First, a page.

Reviews from Amazon users, collected at the time the book is getting published on UniedVRG. It can be related to shiping or paper quality instead of the book content:
⭐ Born and raised in Kentucky not the mountains but had friends and later worked as a social worker for the”hillbillies” that Mr Vance talks about. He has wrapped himself in this cloak about being a hillbilly when in essence he isn’t one. His grandparents lived the life in Kentucky he didn’t. First off I don’t believe any of the people I knew or worked with would appreciate being called a hillbilly to explain away ignorance, violence and drug addiction. Too many of these people are the salt of the earth and would be greatly offended by the depiction Mr Vance paints. Within every socioeconomic group you will find what Mr Vance has attributed to the hillbilly way of life. I find his book offensive to us that grew up in the south in poor areas. This book is why most people believe we are always barefoot and pregnant. This book was a waste of a day I can’t get back.
⭐ I ordered this book from Amazon because I’d heard a rave review about it. I think it was on NPR. So, I thought I might learn something of Appalachian culture, about which I knew nothing except what I saw in Deliverance. I didn’t know what an elegy was, but I thought I’d know by the time I finished. But when I turned the last page, I still didn’t know. So I looked it up. I found it defined as “a poem of serious reflection, typically a lament for the dead.” I didn’t find Hillbilly Elegy to be just that, exactly. Hillbilly culture, or variations on the theme, run through our American culture, and aren’t confined to a geographical location. Just go to any Walmart. Rather, I found it to be an autobiography of a man who really didn’t grow up in Appalachia, but was profoundly influenced by its toxic culture, and who beat the odds against him. Mr. Vance is obviously very proud of himself. And he should be. But this is not an elegy. I think the purpose of this book is an exercise is ego definition. And I’m not saying that is bad or wrong. People can’t live without a representation of self to self. Otherwise, we wouldn’t function in this world. But Mr. Vance’s struggle with ego is a leitmotif that runs through the entire book. And that’s fine too. What I take issue with is the way he does it. He tries the opposite tack of Postmodernism: he tries to be objective. And for an autobiography, I don’t think this is appropriate.Mr. Vance likes to cite sociological and demographic statistics to back up his personal narrative. But, why? Isn’t one’s subjective experience enough? This work will never be considered anything more than anecdotal, so why try? This is not the sort of personal narrative one finds in something like Knausgaard’s “My Struggle,” which, fiction or not, makes you feel like you’ve known the man all your life and could sit down and have a beer with him without feeling the least bit awkward. On the contrary, Vance’s yarn is presented in something like the third person, a stance I don’t understand. As a result, the prose is dry and choppy. I found myself slogging through just to get through. As an effort at self-awareness in the Socratic tradition (Know thyself), I’d give this work a D. One never feels like the author is revealing himself, at least not with the brutal honesty of Knausgaard. Instead, it reads like a Hallmark card of correct sentimentality. This is not an age of political correctness: it’s an age of sentimental correctness; and, Vance assures us with Hallmark card certainty that his sentiments are correct. He adores his sister and Mamaw and Papaw. He’s a devout family man with the best of intentions. He goes to church and believes in Jesus. He’s a conservative who doubts the ability of government to make effective change. Fine and dandy. But I wouldn’t want to sit next to this guy on an airplane. I think the conversation would always get steered to himself. He finished Ohio State in two years, with honors. And then went to Yale and became editor of the “prestigious” Yale Law Review. And to ice the cake, he served as a Marine in Iraq. I mean, this dude’s a physical and mental mensch. Man is the measure of all things, said Protagoras. And Vance is the measure of all men.I think Mr. Vance might be posturing himself for a shot at political office.Anyway, read it if you like. But this ain’t no Steinbeck.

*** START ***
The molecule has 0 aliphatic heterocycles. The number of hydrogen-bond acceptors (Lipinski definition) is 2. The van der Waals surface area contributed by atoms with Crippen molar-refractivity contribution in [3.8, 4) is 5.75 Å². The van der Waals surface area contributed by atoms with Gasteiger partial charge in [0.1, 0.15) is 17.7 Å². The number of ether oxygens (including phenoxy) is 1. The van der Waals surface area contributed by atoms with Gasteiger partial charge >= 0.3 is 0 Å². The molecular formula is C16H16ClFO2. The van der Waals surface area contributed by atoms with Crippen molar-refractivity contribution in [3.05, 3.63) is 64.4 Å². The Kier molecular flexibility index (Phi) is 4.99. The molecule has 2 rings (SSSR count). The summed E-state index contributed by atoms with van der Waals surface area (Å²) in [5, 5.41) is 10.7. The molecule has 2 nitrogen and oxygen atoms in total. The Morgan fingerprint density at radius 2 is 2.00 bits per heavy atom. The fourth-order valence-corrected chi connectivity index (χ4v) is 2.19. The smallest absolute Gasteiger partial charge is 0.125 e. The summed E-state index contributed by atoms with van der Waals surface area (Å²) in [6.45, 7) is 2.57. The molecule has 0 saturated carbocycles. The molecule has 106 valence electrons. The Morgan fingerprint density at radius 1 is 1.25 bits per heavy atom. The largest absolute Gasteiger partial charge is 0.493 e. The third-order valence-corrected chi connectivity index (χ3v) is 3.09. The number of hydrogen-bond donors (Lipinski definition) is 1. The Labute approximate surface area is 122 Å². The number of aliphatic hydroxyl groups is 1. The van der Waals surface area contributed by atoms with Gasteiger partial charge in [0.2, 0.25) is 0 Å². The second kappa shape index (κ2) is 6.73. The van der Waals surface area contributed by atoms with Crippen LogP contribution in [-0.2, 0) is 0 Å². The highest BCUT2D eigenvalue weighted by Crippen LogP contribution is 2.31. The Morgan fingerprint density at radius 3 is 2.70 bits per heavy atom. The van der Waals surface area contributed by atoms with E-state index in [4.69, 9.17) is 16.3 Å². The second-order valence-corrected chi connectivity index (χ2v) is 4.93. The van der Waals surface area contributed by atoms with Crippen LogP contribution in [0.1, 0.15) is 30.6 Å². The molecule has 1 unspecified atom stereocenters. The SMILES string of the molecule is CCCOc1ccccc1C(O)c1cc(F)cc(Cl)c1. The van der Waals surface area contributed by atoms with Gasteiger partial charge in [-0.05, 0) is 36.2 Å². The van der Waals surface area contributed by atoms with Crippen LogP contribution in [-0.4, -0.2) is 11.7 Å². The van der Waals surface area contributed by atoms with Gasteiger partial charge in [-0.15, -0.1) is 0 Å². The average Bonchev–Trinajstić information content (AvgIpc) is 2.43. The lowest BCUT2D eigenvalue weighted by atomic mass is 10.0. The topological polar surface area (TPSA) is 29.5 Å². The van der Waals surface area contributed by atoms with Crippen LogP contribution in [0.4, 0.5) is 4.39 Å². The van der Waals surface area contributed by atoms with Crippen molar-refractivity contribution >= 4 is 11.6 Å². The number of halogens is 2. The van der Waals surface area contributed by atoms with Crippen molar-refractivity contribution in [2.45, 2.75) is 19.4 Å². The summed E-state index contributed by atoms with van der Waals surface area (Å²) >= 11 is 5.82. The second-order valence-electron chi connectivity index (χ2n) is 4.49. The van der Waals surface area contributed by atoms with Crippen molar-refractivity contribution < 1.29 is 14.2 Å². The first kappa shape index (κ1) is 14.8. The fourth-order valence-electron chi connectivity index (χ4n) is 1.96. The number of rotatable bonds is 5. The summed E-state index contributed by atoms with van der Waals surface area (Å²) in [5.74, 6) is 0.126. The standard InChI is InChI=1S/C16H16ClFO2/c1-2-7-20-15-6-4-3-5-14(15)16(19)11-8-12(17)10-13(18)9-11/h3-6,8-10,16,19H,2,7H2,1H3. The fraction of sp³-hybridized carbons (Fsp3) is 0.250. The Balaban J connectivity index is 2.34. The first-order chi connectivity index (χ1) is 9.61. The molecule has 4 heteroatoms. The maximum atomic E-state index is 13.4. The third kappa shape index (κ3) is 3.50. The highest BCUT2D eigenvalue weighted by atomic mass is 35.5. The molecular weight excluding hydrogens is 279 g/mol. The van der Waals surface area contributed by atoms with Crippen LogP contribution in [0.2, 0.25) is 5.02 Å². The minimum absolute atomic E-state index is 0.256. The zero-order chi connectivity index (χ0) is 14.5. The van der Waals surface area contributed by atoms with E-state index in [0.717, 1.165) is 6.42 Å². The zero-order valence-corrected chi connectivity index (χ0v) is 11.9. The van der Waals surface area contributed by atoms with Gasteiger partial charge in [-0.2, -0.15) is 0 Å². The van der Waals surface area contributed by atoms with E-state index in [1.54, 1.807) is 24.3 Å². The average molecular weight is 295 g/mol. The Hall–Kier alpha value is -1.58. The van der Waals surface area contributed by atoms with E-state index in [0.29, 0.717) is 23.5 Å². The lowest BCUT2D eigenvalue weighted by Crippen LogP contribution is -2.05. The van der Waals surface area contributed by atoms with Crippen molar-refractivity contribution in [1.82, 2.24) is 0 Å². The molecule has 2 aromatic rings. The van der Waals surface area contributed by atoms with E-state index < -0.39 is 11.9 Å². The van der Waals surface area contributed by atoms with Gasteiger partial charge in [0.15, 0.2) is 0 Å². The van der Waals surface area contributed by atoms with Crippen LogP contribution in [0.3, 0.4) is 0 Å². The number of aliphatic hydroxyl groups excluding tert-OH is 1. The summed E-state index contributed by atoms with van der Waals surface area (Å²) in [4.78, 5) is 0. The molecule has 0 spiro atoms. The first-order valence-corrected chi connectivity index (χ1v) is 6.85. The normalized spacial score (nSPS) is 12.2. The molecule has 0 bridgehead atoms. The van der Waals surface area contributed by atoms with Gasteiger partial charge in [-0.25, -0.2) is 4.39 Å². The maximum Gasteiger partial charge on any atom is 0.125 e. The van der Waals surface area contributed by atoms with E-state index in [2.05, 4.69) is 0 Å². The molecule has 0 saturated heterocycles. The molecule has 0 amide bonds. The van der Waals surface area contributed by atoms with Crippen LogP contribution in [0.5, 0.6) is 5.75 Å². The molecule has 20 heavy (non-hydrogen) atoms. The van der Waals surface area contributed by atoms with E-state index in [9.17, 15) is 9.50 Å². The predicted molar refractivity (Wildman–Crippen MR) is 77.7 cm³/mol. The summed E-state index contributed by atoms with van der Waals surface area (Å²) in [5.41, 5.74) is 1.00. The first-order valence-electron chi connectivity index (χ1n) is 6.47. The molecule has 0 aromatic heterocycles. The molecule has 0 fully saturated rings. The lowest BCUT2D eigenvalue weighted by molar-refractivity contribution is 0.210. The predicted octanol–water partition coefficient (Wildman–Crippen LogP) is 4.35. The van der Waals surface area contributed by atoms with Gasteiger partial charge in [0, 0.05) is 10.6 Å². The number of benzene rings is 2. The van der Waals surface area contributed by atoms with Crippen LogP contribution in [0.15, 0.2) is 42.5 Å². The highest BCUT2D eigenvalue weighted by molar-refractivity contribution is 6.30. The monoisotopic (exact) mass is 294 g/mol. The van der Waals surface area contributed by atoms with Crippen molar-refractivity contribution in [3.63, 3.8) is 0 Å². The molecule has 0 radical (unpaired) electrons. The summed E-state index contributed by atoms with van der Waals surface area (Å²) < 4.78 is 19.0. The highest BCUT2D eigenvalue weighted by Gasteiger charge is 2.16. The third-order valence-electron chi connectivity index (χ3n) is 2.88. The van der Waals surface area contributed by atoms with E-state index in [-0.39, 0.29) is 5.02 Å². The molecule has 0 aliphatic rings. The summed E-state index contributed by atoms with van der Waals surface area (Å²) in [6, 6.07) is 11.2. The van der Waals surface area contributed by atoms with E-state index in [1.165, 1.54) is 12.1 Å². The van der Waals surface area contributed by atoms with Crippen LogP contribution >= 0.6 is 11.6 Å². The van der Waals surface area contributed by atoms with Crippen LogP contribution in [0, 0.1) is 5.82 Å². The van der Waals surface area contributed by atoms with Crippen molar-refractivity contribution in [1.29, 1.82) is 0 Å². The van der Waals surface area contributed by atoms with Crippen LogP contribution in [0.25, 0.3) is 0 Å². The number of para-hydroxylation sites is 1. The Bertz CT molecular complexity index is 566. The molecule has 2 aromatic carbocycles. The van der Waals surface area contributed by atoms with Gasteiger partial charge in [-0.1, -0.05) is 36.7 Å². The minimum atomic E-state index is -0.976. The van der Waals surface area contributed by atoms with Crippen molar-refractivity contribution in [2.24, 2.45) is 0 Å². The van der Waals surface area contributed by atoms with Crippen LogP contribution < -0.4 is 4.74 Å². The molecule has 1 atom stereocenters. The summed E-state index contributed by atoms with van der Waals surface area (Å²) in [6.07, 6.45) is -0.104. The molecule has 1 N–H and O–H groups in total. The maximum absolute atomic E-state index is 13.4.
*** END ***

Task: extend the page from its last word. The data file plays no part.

⭐ Total vanity project! This guy is nothing special, there are hardship stories much more absorbing and interesting than this out there. This could be the biography of millions of people. You could just as easily pick someone out of the Walmart check-out line and ask them to write 300 pages of their life. Just goes to show you ANYONE can write a book
⭐ While some of the portrayals in this book of people from Appalachia are accurate, to portray most as being alcoholics who regularly engage in physical violence in the family as normal is way off base. Most of our extensive Appalachian family and friends avoid alcohol use and frown upon those who imbibe, no matter if it is done in moderation. I am sorry the author’s family were brutal alcoholics but to paint the majority of those from Appalachia with same brush is ignorant and does not paint an accurate picture. It is a shame many believe this book to be an accurate portrayal of those from Appalachia. He speaks for himself only in this book, please do not accept this as how the majority of people from here are.
⭐ I, like a few others, doubt the ability of this author to have such clear memories of childhood events. I just don’t buy it for a second. If I were to sum up what I learned, it would be that unless you have a “social network” of people working in front of or behind the scenes on your behalf, you’re screwed. This book doesn’t offer any hope, but only points out why opportunities like his will never happen for many Americans. I think a lot of people will be put off by his arrogance. I wanted to stop reading at chapter 3 but was encouraged by a friend to give it a chance. It only got worse. I’m sorry I wasted my time and money.